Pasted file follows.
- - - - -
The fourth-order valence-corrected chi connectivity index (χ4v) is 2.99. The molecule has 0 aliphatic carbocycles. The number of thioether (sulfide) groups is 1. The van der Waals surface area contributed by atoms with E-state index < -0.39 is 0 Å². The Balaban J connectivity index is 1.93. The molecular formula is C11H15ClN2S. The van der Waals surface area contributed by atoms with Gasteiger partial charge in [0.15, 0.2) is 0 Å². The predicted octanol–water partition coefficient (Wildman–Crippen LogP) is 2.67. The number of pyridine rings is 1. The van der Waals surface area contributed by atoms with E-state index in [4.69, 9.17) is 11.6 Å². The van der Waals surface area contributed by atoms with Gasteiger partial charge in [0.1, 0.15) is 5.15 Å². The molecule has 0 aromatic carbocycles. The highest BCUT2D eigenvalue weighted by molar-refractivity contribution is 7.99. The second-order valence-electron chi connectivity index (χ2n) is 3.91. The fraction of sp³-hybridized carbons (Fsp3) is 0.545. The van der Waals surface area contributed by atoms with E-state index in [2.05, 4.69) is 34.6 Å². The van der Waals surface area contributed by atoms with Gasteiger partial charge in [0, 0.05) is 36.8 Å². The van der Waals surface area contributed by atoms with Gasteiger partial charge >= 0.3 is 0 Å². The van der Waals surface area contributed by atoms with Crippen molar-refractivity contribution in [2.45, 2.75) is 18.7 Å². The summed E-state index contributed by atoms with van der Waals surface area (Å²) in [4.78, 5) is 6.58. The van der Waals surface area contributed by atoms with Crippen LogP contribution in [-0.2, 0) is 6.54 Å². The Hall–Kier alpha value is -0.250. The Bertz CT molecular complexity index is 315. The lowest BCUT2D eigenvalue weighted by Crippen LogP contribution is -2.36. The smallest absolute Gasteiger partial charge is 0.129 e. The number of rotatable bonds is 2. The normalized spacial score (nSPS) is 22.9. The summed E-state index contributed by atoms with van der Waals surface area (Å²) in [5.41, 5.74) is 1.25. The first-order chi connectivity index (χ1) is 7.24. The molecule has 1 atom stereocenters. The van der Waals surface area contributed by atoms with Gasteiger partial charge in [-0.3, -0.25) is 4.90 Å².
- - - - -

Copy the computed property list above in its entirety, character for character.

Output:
The fourth-order valence-corrected chi connectivity index (χ4v) is 2.99. The molecule has 0 aliphatic carbocycles. The number of thioether (sulfide) groups is 1. The van der Waals surface area contributed by atoms with E-state index < -0.39 is 0 Å². The Balaban J connectivity index is 1.93. The molecular formula is C11H15ClN2S. The van der Waals surface area contributed by atoms with Gasteiger partial charge in [0.15, 0.2) is 0 Å². The predicted octanol–water partition coefficient (Wildman–Crippen LogP) is 2.67. The number of pyridine rings is 1. The van der Waals surface area contributed by atoms with E-state index in [4.69, 9.17) is 11.6 Å². The van der Waals surface area contributed by atoms with Gasteiger partial charge in [0.1, 0.15) is 5.15 Å². The molecule has 0 aromatic carbocycles. The highest BCUT2D eigenvalue weighted by molar-refractivity contribution is 7.99. The second-order valence-electron chi connectivity index (χ2n) is 3.91. The fraction of sp³-hybridized carbons (Fsp3) is 0.545. The van der Waals surface area contributed by atoms with E-state index in [2.05, 4.69) is 34.6 Å². The van der Waals surface area contributed by atoms with Gasteiger partial charge in [0, 0.05) is 36.8 Å². The van der Waals surface area contributed by atoms with Gasteiger partial charge >= 0.3 is 0 Å². The van der Waals surface area contributed by atoms with Crippen molar-refractivity contribution in [2.45, 2.75) is 18.7 Å². The summed E-state index contributed by atoms with van der Waals surface area (Å²) in [4.78, 5) is 6.58. The van der Waals surface area contributed by atoms with Crippen LogP contribution in [-0.2, 0) is 6.54 Å². The Hall–Kier alpha value is -0.250. The Bertz CT molecular complexity index is 315. The lowest BCUT2D eigenvalue weighted by Crippen LogP contribution is -2.36. The smallest absolute Gasteiger partial charge is 0.129 e. The number of rotatable bonds is 2. The normalized spacial score (nSPS) is 22.9. The summed E-state index contributed by atoms with van der Waals surface area (Å²) in [5.41, 5.74) is 1.25. The first-order chi connectivity index (χ1) is 7.24. The molecule has 1 atom stereocenters. The van der Waals surface area contributed by atoms with Gasteiger partial charge in [-0.3, -0.25) is 4.90 Å².